People who spend time in jails and prisons in Canada
are more likely to use alcohol and tobacco, as well as have infections
such as HPV (human papillomavirus) and HIV, which can increase the risk
of developing some types of cancer.
A study published in the open-access journal PLOS ONE
has revealed that people who spend time in jails and prisons are more likely to develop
certain types of cancer than the general population in Ontario.
‘Men serving time in jails and prisons are more prone to cancers of the lung, prostate, colorectal and head and neck, while women are prone to cancers of breast, lung and cervix.’
They were also more than 50% more likely to die from cancer
than the general population in Ontario, the study found. Men were more
than three times as likely as men in the general population to die from
head and neck and liver cancer and women were three times as likely as
women in the general population to die from cervical cancer.
Dr. Fiona Kouyoumdjian, a researcher at St. Michael's Hospital and
McMaster University and lead author of the study, said the findings
could be the result of high rates of risk factors for cancer in this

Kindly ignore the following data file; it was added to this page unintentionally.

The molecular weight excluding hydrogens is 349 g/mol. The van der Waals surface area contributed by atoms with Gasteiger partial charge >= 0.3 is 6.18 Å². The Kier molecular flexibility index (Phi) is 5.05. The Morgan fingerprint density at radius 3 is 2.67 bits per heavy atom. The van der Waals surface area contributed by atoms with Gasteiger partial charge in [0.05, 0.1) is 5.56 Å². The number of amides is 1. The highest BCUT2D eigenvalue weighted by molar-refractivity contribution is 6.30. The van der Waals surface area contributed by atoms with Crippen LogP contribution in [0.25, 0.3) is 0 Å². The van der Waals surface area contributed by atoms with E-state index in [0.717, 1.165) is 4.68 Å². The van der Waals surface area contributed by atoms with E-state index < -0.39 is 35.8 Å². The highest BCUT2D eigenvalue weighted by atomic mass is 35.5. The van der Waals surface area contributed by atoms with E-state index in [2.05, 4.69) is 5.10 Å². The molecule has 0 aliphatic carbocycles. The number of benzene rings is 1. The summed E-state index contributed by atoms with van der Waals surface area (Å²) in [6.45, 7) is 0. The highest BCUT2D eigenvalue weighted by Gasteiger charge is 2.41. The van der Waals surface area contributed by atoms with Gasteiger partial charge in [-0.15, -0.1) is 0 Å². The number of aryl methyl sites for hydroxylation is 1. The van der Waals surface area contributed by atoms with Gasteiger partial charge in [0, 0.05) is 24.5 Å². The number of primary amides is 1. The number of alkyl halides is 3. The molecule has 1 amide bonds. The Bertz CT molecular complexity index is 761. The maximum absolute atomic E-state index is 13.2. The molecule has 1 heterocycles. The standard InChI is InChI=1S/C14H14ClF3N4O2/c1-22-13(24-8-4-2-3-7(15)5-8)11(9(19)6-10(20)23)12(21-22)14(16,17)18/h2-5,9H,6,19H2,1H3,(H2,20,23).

The researchers followed almost 50,000 people who were admitted to
provincial jails in Ontario in 2000 to study how many people developed
cancer and how many people died from cancer over a 12-year period.
Between 2000 and 2012, 2.6% of men and 2.8% of women
who spent time in jail or prison were diagnosed with new cancers. The
most common types of cancer for men were lung, prostate, colorectal and
head and neck, while the most common types of cancer for women were
breast, lung and cervical.
Over the followup period, 1.1% of men and 0.9% of
women who spent time in jail or prison died from cancer. Adjusted for
age, the mortality rate was 1.6 times higher for men and 1.4 times
higher for women in this population compared to the general population
in Ontario. The mortality rate was higher in men for any cancer, lung
cancer, liver cancer, and head and neck cancer, and in women for lung,
liver and head and neck cancers compared to the general population.
Dr. Kouyoumdjian said the study showed that cancer prevention
efforts should include people who have spent time in jails or prisons.
"Incarceration represents a chance to help people improve their
health through the provision of services and linkage with programs in
the community," she said.
"Specific strategies that could prevent cancer in this population
include smoking cessation, vaccination for HPV and HBV, pap screening
and treatment for hepatitis C, and these strategies could have a large
impact given that many people who experience incarceration are quite